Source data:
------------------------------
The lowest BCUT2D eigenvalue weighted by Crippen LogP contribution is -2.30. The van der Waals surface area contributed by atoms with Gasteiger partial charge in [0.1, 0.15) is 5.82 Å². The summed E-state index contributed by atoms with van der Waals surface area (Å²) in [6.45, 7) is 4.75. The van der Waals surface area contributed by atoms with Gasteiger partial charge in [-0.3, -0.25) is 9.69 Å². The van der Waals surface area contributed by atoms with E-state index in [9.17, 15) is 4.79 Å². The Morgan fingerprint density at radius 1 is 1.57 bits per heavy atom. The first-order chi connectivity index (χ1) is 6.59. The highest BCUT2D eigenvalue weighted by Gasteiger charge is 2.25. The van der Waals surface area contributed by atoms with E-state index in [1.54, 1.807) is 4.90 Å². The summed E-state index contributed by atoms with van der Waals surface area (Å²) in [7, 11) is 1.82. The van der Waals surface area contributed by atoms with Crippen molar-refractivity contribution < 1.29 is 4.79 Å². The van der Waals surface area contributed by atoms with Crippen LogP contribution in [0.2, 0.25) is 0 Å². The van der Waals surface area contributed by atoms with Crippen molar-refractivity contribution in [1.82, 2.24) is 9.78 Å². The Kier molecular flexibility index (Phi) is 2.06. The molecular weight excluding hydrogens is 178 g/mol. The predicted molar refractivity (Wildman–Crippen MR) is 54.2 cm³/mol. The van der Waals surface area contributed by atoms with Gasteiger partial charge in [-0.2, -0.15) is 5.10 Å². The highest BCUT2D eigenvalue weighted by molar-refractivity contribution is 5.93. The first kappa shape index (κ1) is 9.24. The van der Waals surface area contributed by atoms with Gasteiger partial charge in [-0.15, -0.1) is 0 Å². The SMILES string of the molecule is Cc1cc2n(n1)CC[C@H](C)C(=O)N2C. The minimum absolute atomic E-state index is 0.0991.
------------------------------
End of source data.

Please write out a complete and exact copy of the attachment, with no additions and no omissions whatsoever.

The lowest BCUT2D eigenvalue weighted by Crippen LogP contribution is -2.30. The van der Waals surface area contributed by atoms with Gasteiger partial charge in [0.1, 0.15) is 5.82 Å². The summed E-state index contributed by atoms with van der Waals surface area (Å²) in [6.45, 7) is 4.75. The van der Waals surface area contributed by atoms with Gasteiger partial charge in [-0.3, -0.25) is 9.69 Å². The van der Waals surface area contributed by atoms with E-state index in [9.17, 15) is 4.79 Å². The Morgan fingerprint density at radius 1 is 1.57 bits per heavy atom. The first-order chi connectivity index (χ1) is 6.59. The highest BCUT2D eigenvalue weighted by Gasteiger charge is 2.25. The van der Waals surface area contributed by atoms with E-state index in [1.54, 1.807) is 4.90 Å². The summed E-state index contributed by atoms with van der Waals surface area (Å²) in [7, 11) is 1.82. The van der Waals surface area contributed by atoms with Crippen molar-refractivity contribution < 1.29 is 4.79 Å². The van der Waals surface area contributed by atoms with Crippen LogP contribution in [0.2, 0.25) is 0 Å². The van der Waals surface area contributed by atoms with Crippen molar-refractivity contribution in [1.82, 2.24) is 9.78 Å². The Kier molecular flexibility index (Phi) is 2.06. The molecular weight excluding hydrogens is 178 g/mol. The predicted molar refractivity (Wildman–Crippen MR) is 54.2 cm³/mol. The van der Waals surface area contributed by atoms with Gasteiger partial charge in [-0.2, -0.15) is 5.10 Å². The highest BCUT2D eigenvalue weighted by molar-refractivity contribution is 5.93. The first kappa shape index (κ1) is 9.24. The van der Waals surface area contributed by atoms with Gasteiger partial charge in [-0.15, -0.1) is 0 Å². The SMILES string of the molecule is Cc1cc2n(n1)CC[C@H](C)C(=O)N2C. The minimum absolute atomic E-state index is 0.0991.